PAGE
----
307th Medical Battalion

While the 307th Med continues its legacy of excellence after having been re-designated twice, first to the 307th Forward Support Battalion (FSB) in 1994, and most recently as the 307th Brigade Support Battalion (BSB), it's essential to recognize the storied history of the 307th Med before its reorganization.

On 5 August 1917, the 307th Sanitary Train was constituted in the National Army and assigned to the 82nd Infantry Division. The unit was organized in Camp Gordon, Georgia, on 20 September 1917, to aid in support of World War I. For their efforts during World War I, the 307th earned three campaign streamers for St. Mihiel, Meuse-Argonne, and Lorraine.

On 9 May 1919, the 307th was demobilized at Camp Dix, New Jersey. After nearly 17 years, the 307th was reconstituted on 24 November 1936 in the Organized Reserves as the 307th Sanitary Train. The 307th was again assigned to the 82nd Division and concurrently consolidated with the 307th Medical Regiment (Active).

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In October 1941, the location of the unit changed to Jacksonville, Florida. On 30 January 1942, the 307th Sanitary Train was redesignated as the 307th Medical Battalion and ordered onto active status on 25 March 1942 and sent to Camp Claiborne, Louisiana.

On 15 August 1942, Headquarters and Headquarters Company became the 307th Airborne Medical Company as an element of the 82nd Airborne Division. Alpha, Bravo, Charlie, and Delta companies were inactivated in Camp Claiborne, Louisiana.

307th Med in WWII
In 1943 the 307th made their first combat jump with the 82nd Airborne Division completing three combat jumps into Sicily, setting up a medical clearing station. For eleven days, the 307th clearing station was the only American medical service available in Naples.

The 307th participated in "Operation Overlord" jumping and landing by glider into Normandy, France, hastily constructing a shelter and treating over 4,000 casualties.

In September, the 307th jumped into Holland, where they set up a clearing station in an open field near Grosbeek. Four medical teams worked around the clock to maintain medical service for ten days.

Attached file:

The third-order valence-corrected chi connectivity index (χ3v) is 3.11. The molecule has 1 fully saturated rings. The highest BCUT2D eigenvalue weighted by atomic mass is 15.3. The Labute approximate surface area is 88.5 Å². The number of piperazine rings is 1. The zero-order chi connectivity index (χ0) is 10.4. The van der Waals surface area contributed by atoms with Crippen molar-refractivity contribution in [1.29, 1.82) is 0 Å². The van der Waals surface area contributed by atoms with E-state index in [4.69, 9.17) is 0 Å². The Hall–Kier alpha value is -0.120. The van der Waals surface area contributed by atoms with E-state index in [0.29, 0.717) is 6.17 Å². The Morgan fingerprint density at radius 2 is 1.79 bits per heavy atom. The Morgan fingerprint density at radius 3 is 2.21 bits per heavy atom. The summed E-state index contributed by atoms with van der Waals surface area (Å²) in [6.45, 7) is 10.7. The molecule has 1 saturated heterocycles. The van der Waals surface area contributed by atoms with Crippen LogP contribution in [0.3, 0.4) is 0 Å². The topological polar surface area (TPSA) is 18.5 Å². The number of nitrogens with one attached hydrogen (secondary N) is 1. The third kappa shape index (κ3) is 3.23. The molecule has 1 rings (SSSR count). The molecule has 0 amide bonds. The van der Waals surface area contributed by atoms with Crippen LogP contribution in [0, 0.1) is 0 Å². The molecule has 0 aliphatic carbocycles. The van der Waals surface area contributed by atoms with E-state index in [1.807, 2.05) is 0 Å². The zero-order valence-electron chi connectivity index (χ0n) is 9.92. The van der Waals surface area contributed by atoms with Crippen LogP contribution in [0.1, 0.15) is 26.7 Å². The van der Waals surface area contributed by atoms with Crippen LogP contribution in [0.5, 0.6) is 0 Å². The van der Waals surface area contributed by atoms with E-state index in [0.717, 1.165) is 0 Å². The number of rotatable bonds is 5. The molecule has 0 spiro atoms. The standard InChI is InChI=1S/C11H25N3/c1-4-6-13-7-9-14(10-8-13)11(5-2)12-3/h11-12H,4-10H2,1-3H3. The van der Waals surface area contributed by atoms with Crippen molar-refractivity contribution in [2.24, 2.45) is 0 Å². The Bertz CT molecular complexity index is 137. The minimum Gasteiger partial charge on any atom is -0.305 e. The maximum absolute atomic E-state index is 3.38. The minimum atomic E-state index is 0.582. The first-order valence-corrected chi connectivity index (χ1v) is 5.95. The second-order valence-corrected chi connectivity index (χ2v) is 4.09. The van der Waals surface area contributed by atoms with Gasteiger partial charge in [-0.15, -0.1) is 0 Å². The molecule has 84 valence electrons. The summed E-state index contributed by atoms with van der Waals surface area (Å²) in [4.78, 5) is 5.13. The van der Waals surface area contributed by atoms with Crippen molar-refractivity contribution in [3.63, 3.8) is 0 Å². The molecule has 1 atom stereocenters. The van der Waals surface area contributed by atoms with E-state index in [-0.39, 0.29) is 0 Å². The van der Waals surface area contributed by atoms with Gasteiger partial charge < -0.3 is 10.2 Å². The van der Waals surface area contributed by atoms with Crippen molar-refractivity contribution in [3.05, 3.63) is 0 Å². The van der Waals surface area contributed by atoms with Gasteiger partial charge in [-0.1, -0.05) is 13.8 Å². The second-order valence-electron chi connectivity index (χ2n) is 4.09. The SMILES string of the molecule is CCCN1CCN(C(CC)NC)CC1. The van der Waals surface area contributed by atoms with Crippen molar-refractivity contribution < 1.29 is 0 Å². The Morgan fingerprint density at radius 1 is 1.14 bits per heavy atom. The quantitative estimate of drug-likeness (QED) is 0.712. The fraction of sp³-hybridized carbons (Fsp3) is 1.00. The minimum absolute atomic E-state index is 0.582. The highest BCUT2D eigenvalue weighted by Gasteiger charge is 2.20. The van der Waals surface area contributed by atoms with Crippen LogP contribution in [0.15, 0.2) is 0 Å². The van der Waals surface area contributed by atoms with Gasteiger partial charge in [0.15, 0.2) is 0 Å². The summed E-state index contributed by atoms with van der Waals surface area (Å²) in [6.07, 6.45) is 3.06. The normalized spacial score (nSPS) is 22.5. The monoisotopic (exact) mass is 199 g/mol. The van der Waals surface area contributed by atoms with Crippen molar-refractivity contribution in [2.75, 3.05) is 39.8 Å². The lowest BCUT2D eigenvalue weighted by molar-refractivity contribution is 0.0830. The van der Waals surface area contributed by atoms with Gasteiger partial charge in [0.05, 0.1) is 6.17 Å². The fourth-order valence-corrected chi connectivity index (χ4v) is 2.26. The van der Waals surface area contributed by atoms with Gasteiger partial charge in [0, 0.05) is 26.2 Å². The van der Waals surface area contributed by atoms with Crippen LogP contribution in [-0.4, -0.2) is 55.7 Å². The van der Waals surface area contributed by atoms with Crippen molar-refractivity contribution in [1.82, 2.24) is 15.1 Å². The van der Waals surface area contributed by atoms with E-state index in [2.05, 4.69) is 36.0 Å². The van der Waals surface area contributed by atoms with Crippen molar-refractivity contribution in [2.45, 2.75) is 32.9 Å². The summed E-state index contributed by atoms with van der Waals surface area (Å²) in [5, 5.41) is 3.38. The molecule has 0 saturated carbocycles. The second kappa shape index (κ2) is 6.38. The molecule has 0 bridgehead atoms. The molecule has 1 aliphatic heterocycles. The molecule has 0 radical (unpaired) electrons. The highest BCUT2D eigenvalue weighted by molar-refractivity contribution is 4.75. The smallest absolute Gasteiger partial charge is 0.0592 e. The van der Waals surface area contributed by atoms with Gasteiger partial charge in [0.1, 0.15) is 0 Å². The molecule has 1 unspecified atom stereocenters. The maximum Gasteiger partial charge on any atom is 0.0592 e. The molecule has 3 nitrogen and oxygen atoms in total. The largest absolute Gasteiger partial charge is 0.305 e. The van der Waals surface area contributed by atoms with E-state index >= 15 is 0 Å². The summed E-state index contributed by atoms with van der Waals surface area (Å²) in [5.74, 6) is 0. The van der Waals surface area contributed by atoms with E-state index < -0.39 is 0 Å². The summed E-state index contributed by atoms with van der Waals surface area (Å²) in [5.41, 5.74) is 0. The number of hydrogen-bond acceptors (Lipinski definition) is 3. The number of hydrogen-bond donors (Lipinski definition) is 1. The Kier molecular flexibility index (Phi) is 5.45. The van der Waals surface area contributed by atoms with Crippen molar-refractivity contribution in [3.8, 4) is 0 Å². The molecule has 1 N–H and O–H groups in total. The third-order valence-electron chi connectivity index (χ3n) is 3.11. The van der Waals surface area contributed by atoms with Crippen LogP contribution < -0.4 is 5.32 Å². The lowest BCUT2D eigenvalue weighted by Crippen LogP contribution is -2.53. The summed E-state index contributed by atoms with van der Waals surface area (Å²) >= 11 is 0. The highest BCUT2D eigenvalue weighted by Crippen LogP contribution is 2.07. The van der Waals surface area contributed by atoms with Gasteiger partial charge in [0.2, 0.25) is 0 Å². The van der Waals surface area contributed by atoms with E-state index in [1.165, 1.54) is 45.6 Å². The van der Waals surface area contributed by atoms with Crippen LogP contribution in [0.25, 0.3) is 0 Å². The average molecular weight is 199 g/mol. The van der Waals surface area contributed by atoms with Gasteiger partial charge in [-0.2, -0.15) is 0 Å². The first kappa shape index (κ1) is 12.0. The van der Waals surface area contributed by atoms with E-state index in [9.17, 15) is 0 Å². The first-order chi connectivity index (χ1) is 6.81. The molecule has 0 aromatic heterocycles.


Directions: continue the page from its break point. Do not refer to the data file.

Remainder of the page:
During the famous "Battle of the Bulge," the 307th established a clearing station in Belgium and later moved it to Cologne, Germany.

The 307th earned six combat streamers for their service in World War II. Three with arrowheads for assaults. Other decorations include the Presidential Unit Citation, the Meritorious Unit Commendation, three French Croix de Guerre with palm, the Belgium Fourregere, Military Order of William, and the Netherlands Orange Lanyard.

On 15 December 1947, the unit was reorganized and reconstituted as Headquarters and Headquarters Company, 307th Medical Battalion with organic units concurrently activated at Ft Bragg, North Carolina.

On 18 May 1948, the unit became the 307th Airborne Medical Battalion, and on 15 November 1948, it was withdrawn from the Organized Reserves and allotted to the Regular Army.

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On 1 September 1957, the 307th was renamed the 82nd Medical Company (Airborne). Then on 25 May 1964, the 307th was renamed again, this time the 307th Medical Battalion.

In 1965 the 307th deployed to the Dominican Republic for "Operation Power Pack," where the 307th furnished medical support to military and civilian casualties.

During February 1969, A Company deployed to the Republic of Vietnam with the 3rd Brigade, 82nd Airborne Division. Due to extensive demands, the company split into two separate elements. They stayed this way for most of the tour.

The two elements established Bolling Hospital, named after the 3rd Brigade Commander, Brig. General Alexander Bolling Jr. and established Brady Dental Clinic, named in honor of Major R. Brady, the 3rd Brigade dental officer. A Company earned the Republic of Vietnam Civil Action Honor Medal for this campaign.

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In late October 1983, the 307th deployed to the Island of Grenada as part of "Operation Urgent Fury," setting up clearing stations and a hospital on the airstrip at Point Salinas. They also provided medical support to the island hospital in St. Georges.
In late December of 1989, B Company was alerted and deployed to the Republic of Panama for "Operation Just Cause" supporting the 1st Brigade. B Company participated in the first divisional combat jump since World War II, jumping into Tocumen-Torrijos Airfield. Also, B Company delivered eight babies during their deployment to Panama.
On 9 August 1990, the 307th was alerted and sent as the first medical unit to Saudi Arabia to support "Operation Desert Shield." During "Operation Desert Storm," the 307th deployed 250 miles into Iraq and is credited with saving numerous U.S. lives as well as treating Iraqi soldiers and civilians during combat.
In August 1992, the 307th provided medical support to civilians and military personnel during Hurricane Andrew relief efforts in the hurricane-ravaged area of South Florida.
On 16 April 1994, the unit was converted and re-designated as the 307th Support Battalion (Forward). The 307th was composed of three separate companies, including Headquarters and A Company, which consisted of the Battalion Headquarters and a Supply Company, B Company (Direct Support Maintenance), and C Company (Forward Support Medical Company).

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